Garden Detective: What caused this weird lemon?
03/22/2014 12:00 AM
03/21/2014 6:31 PM
I have sent a photo of one of the lemons from my lemon tree. As you can see, it is rather deformed. There have been several lemons from our tree that are deformed. We have also had deformed tomatoes, carrots, etc., in the garden. Should we be worried about what is in our soil? This property was established in 1925 in an old walnut orchard. We have not used any fertilizer, or anything else for that matter, on the tree because it produces abundantly every year. Should we be concerned?
– Kathy Richardson-Dodds, Elk Grove
Based upon the appearance of the lemon in the photograph you provided, it may have citrus bud mite, according to UC master gardener Carol Hunter. Bud mites feeding in buds during the fall and winter cause this damage to the spring bloom and the resulting fruit. This condition is described as fruit with a fingerlike growth.
The bud mite is usually a pest only on coastal lemons, but they may venture inland. The UC IPM website, www.ipm.ucdavis.edu, has good pictures of the mite. Control of the mite is possible with application of petroleum oil sprays during May to June or September to November.
For the home gardener, dormant treatments of horticultural oil (sometimes called narrow range oil) are ideal. Repeat applications may be necessary. Apply only during late evening, night or early morning, when bees are not active.
Last spring, not a single cherry formed on my 8-year-old Stella cherry tree. It bloomed beautifully and I saw bees pollinating it. Then, we had a very strong gusty wind. The dried-up flowers all fell off with their stems attached. My son lives 2 miles from me and his cherry tree was the same way. Did this happen to all cherry trees in our area or just on the Stella variety, which is a later variety?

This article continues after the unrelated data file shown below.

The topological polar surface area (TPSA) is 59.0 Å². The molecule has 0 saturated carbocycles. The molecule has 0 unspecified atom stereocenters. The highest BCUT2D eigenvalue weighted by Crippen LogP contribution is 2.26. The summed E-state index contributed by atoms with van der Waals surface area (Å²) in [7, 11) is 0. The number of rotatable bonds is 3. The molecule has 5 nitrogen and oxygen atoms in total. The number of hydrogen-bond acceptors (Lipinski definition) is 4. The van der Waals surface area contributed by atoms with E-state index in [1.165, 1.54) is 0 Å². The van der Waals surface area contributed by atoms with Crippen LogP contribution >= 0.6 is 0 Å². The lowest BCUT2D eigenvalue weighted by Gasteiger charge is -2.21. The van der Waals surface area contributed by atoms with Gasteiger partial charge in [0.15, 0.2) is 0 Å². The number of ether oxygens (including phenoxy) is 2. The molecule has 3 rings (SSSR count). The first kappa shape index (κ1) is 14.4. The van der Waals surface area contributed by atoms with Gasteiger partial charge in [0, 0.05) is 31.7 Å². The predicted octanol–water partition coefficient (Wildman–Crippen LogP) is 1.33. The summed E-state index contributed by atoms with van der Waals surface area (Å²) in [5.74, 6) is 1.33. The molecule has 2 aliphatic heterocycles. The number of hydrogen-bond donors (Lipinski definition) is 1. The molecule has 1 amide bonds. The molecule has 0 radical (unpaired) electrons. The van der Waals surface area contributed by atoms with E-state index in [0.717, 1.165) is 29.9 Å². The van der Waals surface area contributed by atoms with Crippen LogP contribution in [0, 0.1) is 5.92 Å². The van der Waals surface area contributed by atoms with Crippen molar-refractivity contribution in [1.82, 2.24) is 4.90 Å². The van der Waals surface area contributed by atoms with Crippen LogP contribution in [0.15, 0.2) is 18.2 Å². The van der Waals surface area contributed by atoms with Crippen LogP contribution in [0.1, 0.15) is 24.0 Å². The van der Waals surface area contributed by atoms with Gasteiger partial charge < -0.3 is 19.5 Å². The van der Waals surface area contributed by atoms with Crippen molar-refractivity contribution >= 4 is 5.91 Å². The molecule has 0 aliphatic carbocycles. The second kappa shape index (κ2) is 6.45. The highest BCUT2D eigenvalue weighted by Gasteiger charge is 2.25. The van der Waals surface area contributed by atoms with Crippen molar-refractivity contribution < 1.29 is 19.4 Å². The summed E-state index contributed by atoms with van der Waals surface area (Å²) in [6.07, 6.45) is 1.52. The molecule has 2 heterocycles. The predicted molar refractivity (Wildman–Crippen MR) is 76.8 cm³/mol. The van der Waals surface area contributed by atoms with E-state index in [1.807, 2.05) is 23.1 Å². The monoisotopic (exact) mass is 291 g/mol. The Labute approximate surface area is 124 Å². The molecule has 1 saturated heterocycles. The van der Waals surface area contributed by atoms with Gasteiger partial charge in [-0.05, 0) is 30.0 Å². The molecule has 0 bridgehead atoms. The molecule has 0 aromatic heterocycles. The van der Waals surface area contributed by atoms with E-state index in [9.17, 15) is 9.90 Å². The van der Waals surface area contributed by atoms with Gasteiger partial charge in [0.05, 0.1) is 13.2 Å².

– Jean Sadler, Elk Grove
Based upon your observations, it is most likely that weather was a contributing factor to the lack of cherry production, said UC master gardener Carol Hunter. Strong winds can sever young tender growth.
Most fruit trees need a substantial amount of cold winter weather to end dormancy. Warm weather during winter months provides for a mild spring growth and delayed, irregular or reduced fruit set. Sometimes fruit appears to set but drops in April.
The tree should be examined closely for any signs of damage to the trunk or branches as well as pests such as soil nematodes, root rot, bacterial canker or insects. If the tree appears to be in good health and the weather is cooperative during pollination, the tree should be productive.
One UC publication may be of help: Environmental Horticultural Note No. 68, “Why Fruit Trees Fail to Bear.” For a free copy, send a self-addressed, stamped business-sized envelope to: EHN No. 68, Cooperative Extension, 4145 Branch Center Road, Sacramento, CA 95827.
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